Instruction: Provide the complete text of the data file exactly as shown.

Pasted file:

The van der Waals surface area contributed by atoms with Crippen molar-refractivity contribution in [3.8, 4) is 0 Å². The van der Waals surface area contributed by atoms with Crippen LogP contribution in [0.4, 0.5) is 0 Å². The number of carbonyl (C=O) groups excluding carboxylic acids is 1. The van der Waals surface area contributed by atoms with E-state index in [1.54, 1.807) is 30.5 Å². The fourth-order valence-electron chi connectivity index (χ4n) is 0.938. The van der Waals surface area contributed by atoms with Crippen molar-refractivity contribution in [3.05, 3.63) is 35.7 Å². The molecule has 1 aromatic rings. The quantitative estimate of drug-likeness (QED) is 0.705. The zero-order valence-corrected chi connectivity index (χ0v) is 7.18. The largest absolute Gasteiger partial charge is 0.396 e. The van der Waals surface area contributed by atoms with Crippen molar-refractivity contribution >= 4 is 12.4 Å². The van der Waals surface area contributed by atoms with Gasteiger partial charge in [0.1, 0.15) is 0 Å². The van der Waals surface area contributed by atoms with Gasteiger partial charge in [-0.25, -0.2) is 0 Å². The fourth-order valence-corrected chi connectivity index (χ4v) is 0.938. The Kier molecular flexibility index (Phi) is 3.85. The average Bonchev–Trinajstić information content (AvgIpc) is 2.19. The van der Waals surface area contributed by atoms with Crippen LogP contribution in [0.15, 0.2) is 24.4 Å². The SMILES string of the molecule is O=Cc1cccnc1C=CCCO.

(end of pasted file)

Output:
The van der Waals surface area contributed by atoms with Crippen molar-refractivity contribution in [3.8, 4) is 0 Å². The van der Waals surface area contributed by atoms with Crippen LogP contribution in [0.4, 0.5) is 0 Å². The number of carbonyl (C=O) groups excluding carboxylic acids is 1. The van der Waals surface area contributed by atoms with E-state index in [1.54, 1.807) is 30.5 Å². The fourth-order valence-electron chi connectivity index (χ4n) is 0.938. The van der Waals surface area contributed by atoms with Crippen molar-refractivity contribution in [3.05, 3.63) is 35.7 Å². The molecule has 1 aromatic rings. The quantitative estimate of drug-likeness (QED) is 0.705. The zero-order valence-corrected chi connectivity index (χ0v) is 7.18. The largest absolute Gasteiger partial charge is 0.396 e. The van der Waals surface area contributed by atoms with Crippen molar-refractivity contribution >= 4 is 12.4 Å². The van der Waals surface area contributed by atoms with Gasteiger partial charge in [0.1, 0.15) is 0 Å². The van der Waals surface area contributed by atoms with Gasteiger partial charge in [-0.25, -0.2) is 0 Å². The fourth-order valence-corrected chi connectivity index (χ4v) is 0.938. The Kier molecular flexibility index (Phi) is 3.85. The average Bonchev–Trinajstić information content (AvgIpc) is 2.19. The van der Waals surface area contributed by atoms with Crippen LogP contribution in [0.15, 0.2) is 24.4 Å². The SMILES string of the molecule is O=Cc1cccnc1C=CCCO.